In the second case, a typical mark scheme would be looking for the following points:
Obviously if the question was only asking about the origin of colour in a single compound, you wouldn't need the last point.
Some questions need you to know the fact that the colour observed is the complement of the one absorbed. That means that you should learn the colour wheel shown on the Chemguide page.
However, there have been questions which couldn't be answered by working out the complementary colour, because you were given examples where the light absorbed covered a wide range of frequencies. These were given as an absorption spectrum - something not on the syllabus.
These questions aren't always difficult, but they have been difficult on occasions. Here is an example of a confusing one from a fairly old paper.
The question gave you a graph like this for the absorption spectra of solutions of two transition metal complexes, C and D:
Absorbance is a measure of the amount of each wavelength being absorbed. The higher the point on the curve for a given wavelength, the more of that wavelength is being absorbed.
What the question wanted to know was what colour the two solutions were likely to be. Your choices were yellow, red, green or blue.
To help you, they included the following table:
Look at the graph labelled C.
C is absorbing very strongly through most of the visible region of the spectrum. Although the spectrum peaks at somewhere between 450 - 500 nm, which is in the blue-green region, it is also absorbing a reasonable amount in the violet and yellow as well.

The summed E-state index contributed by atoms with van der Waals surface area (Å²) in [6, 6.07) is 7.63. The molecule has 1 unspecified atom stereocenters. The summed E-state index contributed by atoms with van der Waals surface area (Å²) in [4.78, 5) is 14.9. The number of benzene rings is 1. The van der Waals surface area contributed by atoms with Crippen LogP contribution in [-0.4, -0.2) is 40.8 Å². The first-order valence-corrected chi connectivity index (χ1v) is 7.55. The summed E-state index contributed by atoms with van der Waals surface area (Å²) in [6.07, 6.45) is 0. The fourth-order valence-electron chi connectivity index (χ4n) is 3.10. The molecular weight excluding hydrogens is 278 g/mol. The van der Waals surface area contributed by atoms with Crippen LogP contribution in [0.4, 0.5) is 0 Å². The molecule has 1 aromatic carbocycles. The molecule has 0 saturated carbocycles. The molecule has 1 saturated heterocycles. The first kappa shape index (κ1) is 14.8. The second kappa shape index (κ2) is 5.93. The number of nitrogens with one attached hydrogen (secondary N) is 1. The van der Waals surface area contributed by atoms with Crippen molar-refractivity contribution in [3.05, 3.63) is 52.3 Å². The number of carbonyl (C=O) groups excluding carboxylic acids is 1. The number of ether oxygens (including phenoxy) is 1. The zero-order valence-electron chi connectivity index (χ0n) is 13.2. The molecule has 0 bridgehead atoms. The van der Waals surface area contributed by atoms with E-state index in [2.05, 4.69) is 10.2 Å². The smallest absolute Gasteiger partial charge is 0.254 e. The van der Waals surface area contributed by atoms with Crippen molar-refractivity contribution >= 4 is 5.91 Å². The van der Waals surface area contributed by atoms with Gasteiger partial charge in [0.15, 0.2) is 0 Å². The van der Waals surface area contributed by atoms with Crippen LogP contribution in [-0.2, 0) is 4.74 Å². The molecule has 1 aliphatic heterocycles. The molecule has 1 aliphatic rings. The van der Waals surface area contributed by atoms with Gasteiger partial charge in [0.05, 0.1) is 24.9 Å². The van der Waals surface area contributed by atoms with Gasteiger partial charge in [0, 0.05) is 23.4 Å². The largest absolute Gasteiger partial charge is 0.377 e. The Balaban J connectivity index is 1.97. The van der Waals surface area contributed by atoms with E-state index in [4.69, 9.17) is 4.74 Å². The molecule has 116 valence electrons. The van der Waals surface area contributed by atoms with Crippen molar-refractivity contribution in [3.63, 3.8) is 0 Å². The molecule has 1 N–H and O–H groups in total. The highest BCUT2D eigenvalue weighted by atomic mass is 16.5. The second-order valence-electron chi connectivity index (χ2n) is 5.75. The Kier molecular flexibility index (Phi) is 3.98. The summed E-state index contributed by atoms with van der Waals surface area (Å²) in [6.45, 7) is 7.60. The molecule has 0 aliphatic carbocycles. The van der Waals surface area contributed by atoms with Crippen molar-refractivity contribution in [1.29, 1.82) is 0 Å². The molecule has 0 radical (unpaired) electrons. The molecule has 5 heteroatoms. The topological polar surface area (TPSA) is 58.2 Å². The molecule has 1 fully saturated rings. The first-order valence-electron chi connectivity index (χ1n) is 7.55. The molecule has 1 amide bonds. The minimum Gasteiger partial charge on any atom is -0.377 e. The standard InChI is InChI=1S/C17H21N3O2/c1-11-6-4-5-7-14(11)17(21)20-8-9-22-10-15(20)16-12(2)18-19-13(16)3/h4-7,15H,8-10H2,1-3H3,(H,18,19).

Because it is absorbing light over such a wide range of colours, trying to think in terms of complementary colours doesn't really work. In this sort of case, you need to look at what wavelengths are actually getting through.
In this case, there is least absorption in the red region of the visible spectrum.
You are actually helped in this question by being given a small number of colours to choose between. One of those colours is red. And that's the right answer.
Now try to work out what colour D is likely to be before you read on.
D is absorbing strongly in the red and yellow regions, and least strongly in the violet and blue. Given the colour choices you have got, the only possible answer is blue.
The other bit of this question asked which of C and D would have the higher energy gap between the two groups of d orbitals? This needs some careful thought.
You have a choice between a complex which is absorbing most strongly in the red, or one absorbing most strongly in the blue-green area.
The table tells you that the energy of a photon of light is higher for blue or green light than for red.
The energy absorbed is due to the energy gap between the two groups of d orbitals. Energy is taken out of the light to promote an electron from the lower group to a space in the higher one.
The energy needed to absorb blue or green light is higher than the energy needed to absorb red light. So the gap must be bigger in the one which absorbs blue or green light - in other words, in C.
Please don't panic about this! Most recent questions have been much more straightforward. And if you do get a question like this, the truth is most people won't be able to do it - it will just cause the grade boundaries on that paper to fall. Obviously, if you can do it, that's a bonus.
The relationships between wavelengths, frequency and energy
You were helped in this particular question by being given the trend in energy over a set of wavelengths. That won't necessarily be the case. You will probably be given the information you need, but you can't be sure of that.
© Jim Clark 2020